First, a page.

HHS, NIH to increase research access and transparency
The Department of Health and Human Services and National Institutes of Health have issued a final rule and companion policy, respectively, providing more information about clinical trials to the public in an effort at increased transparency.
The HHS final rule, which takes effect on Jan. 18, 2017, expands the legal requirements for submitting registration and results information for clinical trials involving Food and Drug Administration-regulated drug, biological and device products, including adverse event information. However, the requirements do not apply to Phase 1 trials of drug and biological products or small feasibility studies of device products.
A companion NIH policy, which also goes into effect on January 18, calls on pharmaceutical companies and research institutions conducting clinical trials that are funded in whole or in part by the NIH to ensure that these trials are registered at ClinicalTrials.gov, which is managed by NIH’s National Library of Medicine, and that results information of these trials is submitted to ClinicalTrials.gov. The policy applies all NIH-funded trials and includes Phase 1 trials of drug and biological products, as well as small feasibility studies of device products and behavioral studies, which are not covered by the HHS final rule.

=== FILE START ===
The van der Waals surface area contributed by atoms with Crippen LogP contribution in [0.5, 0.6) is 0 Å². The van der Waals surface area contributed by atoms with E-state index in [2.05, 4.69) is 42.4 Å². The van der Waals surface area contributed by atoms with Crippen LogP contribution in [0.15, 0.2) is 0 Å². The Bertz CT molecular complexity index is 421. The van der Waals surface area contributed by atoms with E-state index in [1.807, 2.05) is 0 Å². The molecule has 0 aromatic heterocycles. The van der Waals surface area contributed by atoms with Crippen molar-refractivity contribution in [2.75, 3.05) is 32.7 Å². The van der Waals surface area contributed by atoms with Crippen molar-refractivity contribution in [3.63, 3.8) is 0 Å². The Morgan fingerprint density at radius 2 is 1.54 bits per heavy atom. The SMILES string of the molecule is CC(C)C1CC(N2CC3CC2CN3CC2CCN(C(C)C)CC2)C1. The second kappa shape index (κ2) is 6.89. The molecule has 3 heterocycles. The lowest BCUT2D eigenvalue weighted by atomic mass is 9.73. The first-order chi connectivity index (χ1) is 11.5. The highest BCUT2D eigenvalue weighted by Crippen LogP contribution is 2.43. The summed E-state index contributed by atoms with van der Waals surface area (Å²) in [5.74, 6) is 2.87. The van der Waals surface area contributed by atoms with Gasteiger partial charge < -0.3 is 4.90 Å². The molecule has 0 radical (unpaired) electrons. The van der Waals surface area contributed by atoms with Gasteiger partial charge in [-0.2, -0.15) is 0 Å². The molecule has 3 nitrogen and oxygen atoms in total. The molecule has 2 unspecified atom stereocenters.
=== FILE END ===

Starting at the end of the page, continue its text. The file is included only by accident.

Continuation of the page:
According to NIH, additional information about the scientific results of trials—both positive and negative—helps to inform healthcare providers and patients regarding medical decisions. Further, armed with this data, researchers can avoid unnecessary duplication of studies, focus on areas in need of research and improve study designs, resulting in advances in the development of clinical interventions.
“Clinical trials are the way in which we learn what works and what doesn’t work, and yet it’s not always been easy to see the results or even to sometimes know what trials are being conducted,” said NIH Director Francis Collins, MD. “The HHS final rule and the additional NIH policy on top of that now will make this much more transparent.”
Collins added that typically the results for as many as a third of NIH-funded trials are not published. “Oftentimes, they are trials that turned out negative, but you want to know that, too,” he said. “This requires now that, 12 months after collecting the last data point on the trial participants, the results in a summary form need to be posted on ClinicalTrials.gov.”
While the final rule specifies how and when information collected in a clinical trial must be submitted to ClinicalTrials.gov, NIH emphasizes that it does not dictate how clinical trials should be designed or conducted, or what data must be collected.